About Time

Just relax. There's time.

Relax. There's time.

   At some point, I crossed an imaginary line. Time, in my lifetime, became finite. Suddenly, I didn’t want to talk to uninteresting people, read uninteresting books, or take boring vacations.

   It was as if I had x amount of time left, and y number of things to do in that time. I didn’t want eat crummy food, drink bad coffee, or write uninteresting blogs—though I probably will.

   I became obsessed with maximizing my remaining time. Even while doing something “worthy,” I was anxious about not getting to the next worthy thing. In short, I wasn’t enjoying life.

   Then I remembered a lesson I learned while traveling. If you visit  an interesting place, like London for example, there are so many must dos and must sees—the Crown Jewels, Buckingham Palace, St. Paul’s Cathedral, ad infinitum. No one has enough time in one trip.

   So, I told myself, “Do what you can do comfortably (comfortably being the key word) and do the rest the next time.” If I never returned to London, it still made the current visit more enjoyable.

   I think it’s the same with life. I’ll do what can do comfortably, and then do the rest in my next life. If there is no next life, I’ll never know. And if there is… well, perfect.

  It allows me to enjoy the moment. This moment. And that’s all any of us really have.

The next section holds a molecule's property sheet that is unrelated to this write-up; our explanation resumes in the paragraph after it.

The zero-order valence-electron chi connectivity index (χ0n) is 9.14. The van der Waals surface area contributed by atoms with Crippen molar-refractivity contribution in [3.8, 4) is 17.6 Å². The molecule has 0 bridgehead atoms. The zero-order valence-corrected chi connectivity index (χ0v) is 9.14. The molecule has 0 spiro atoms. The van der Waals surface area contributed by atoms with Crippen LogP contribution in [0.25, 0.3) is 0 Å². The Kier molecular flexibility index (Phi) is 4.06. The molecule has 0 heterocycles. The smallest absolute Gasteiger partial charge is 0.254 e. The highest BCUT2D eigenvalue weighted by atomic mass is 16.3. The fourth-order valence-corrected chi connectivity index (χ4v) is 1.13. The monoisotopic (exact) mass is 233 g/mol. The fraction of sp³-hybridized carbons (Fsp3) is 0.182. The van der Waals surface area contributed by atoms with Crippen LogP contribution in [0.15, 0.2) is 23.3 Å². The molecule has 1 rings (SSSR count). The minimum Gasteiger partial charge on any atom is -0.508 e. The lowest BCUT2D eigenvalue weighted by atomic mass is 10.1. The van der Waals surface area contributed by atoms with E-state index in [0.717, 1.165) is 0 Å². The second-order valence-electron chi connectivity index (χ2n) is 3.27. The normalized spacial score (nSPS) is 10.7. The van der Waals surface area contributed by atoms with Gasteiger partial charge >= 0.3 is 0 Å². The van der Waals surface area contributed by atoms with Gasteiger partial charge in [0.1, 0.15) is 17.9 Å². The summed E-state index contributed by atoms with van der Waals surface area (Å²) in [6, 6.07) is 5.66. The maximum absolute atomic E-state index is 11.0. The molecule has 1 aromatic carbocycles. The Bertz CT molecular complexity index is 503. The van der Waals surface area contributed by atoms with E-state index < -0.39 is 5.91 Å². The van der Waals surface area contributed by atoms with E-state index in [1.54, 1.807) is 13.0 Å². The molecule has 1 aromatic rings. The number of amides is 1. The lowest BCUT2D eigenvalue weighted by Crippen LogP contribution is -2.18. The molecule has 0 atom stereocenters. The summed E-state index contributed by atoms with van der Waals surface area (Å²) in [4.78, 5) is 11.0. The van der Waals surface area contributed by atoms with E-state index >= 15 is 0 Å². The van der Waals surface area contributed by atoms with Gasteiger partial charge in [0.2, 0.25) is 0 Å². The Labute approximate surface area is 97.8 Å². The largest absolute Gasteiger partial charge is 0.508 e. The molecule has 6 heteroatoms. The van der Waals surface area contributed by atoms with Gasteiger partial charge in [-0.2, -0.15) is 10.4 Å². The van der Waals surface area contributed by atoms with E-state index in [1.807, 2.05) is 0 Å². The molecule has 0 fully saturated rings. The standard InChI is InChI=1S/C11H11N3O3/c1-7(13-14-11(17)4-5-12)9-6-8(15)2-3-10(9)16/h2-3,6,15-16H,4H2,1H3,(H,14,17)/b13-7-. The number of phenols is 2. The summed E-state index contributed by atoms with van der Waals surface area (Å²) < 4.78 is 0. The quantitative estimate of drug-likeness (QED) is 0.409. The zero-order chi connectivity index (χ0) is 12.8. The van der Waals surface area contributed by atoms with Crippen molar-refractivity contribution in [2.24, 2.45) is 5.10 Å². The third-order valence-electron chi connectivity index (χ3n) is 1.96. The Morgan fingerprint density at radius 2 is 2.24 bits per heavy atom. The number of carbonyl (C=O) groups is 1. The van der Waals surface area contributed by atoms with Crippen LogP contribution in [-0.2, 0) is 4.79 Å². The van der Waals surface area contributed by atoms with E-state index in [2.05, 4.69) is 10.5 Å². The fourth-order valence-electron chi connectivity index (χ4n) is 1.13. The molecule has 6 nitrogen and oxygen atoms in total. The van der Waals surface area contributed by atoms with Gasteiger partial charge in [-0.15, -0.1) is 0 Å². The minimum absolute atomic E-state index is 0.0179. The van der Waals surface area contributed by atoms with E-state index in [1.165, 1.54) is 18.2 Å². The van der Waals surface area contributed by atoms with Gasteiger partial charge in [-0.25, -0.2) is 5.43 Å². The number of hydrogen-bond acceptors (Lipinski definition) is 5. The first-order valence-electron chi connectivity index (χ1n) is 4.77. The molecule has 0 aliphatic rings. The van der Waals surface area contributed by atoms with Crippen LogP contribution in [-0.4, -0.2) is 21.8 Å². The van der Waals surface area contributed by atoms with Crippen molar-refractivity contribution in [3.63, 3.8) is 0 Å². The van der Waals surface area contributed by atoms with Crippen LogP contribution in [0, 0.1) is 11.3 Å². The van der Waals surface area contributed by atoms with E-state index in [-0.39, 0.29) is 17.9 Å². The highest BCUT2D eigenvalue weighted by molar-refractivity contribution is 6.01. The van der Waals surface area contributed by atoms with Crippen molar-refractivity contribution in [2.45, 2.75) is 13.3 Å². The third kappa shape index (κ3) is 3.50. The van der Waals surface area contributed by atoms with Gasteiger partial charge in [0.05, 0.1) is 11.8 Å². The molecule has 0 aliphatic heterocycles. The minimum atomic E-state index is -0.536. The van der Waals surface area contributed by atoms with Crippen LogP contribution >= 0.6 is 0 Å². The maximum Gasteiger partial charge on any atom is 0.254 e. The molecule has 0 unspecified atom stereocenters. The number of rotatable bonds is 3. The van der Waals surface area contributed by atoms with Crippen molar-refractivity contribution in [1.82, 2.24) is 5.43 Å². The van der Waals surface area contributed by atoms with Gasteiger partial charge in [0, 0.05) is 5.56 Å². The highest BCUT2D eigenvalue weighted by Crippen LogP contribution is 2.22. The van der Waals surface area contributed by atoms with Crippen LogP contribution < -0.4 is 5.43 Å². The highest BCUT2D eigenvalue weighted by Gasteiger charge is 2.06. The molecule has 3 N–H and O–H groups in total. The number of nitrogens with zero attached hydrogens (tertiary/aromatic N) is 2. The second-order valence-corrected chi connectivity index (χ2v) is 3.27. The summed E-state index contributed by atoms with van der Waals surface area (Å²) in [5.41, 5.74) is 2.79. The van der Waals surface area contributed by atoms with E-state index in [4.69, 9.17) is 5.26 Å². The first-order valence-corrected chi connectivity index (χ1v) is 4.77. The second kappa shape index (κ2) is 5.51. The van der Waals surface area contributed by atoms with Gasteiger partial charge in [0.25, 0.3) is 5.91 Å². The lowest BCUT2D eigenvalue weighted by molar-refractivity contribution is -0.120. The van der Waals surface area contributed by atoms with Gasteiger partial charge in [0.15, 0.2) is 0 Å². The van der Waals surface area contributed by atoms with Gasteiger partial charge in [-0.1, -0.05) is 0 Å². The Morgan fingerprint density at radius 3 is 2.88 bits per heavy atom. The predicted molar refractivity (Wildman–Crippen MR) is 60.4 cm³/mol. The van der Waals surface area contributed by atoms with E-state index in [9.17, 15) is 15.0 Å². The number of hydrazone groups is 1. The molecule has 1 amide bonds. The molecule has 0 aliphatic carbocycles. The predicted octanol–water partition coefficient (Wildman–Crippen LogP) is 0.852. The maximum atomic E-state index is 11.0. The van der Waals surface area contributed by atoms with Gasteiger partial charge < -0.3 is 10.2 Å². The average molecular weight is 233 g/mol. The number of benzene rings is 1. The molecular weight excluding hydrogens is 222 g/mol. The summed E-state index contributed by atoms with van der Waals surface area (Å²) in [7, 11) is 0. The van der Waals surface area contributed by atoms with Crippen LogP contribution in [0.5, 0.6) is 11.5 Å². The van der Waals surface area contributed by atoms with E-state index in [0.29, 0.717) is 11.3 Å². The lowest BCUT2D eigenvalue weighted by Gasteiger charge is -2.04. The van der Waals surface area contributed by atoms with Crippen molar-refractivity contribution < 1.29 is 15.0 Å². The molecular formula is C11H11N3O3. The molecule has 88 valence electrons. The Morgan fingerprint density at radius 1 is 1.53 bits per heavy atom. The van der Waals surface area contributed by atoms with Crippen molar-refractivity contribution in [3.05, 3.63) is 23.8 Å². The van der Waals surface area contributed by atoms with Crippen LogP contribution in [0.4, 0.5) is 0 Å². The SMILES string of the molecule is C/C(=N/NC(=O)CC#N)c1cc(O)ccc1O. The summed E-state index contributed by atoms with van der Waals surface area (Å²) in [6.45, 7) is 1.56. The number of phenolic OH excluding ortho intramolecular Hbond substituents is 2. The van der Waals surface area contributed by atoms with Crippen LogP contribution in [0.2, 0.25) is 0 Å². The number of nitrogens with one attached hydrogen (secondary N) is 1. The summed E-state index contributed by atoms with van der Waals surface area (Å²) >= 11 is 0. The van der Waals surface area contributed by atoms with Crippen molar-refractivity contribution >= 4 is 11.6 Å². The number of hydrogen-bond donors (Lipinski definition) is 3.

Three Ways to Know You Hate Your Job

Is it just me, or is this normal?

There may not be a litmus test for how much you dislike your job. However, I’ve done some intensive research at past jobs. (BTW, this research is on-going.) The signs include:

You would rather be at the dentist. Any time that sitting in the dentist’s chair is preferably to sitting at your desk at work, you have a problem.

You never whistle at work. I heard someone walking down the hall, whistling and realized, I never whistle at work. This may not be a valid test if you can’t whistle. You could substitute singing.

You volunteer to be laid-off. The order is out at your company—after all, it is Silicon Valley. They want to reduce your department by 10%, and you are waving your hand like a kid in first grade who needs to go to the bathroom.

Now that you know the warning signs, you can’t do a thing about it. It’s a recession, for heaven’s sake. There are no jobs out there for you. Just the lousy one you have already.

You can either reassess your situation or you can take some tips from the characters in my latest novel, OLD HU$BAND$’S TALE$. HINT: Play the lottery or plan a bank heist. Empower yourself!

Too Much Money

 “I do think at a certain point you’ve made enough money.”

– President Obama to Wall St.,  4/29/2010

     It’s a real danger in Silicon Valley. I’ve seen it happen to my neighbors—but not me. <sigh> Now the President is warning us of this rare, but terrible, plight. Just so you don’t fall into the “Oh, no, I have more money than I need” dilemma, I’ve gathered some helpful hints.

Don’t let it happen to you. Check for the following signs, most courtesy of Jeanne Sahadi of CNNMoney.com

Signs you have too much money:

  1. Bling H2O bottled water-$38/bottle for the limited edition bottle decked out in Swarovski crystals bottled in Tennesee.
  2. Silver sleeve for your Haagen Dazs– $1,057 from jewelry and silverware designer Theo Fennell. It slips over a pint of your favorite flavor. The sterling silver tub is engraved with the words “Haagen Dazs.”
  3. BMW 3-series wagon – A man in California reportedly purchased one for the sole purpose of having his housekeeper take his dogs to the vet.
  4. Girl’s bed – $47,000/Designed like a coach available at Posh Tots.
  5. A Gucci chainsaw – Gotta have it.

Finest Author’s Moment

Train in the Salinas Valley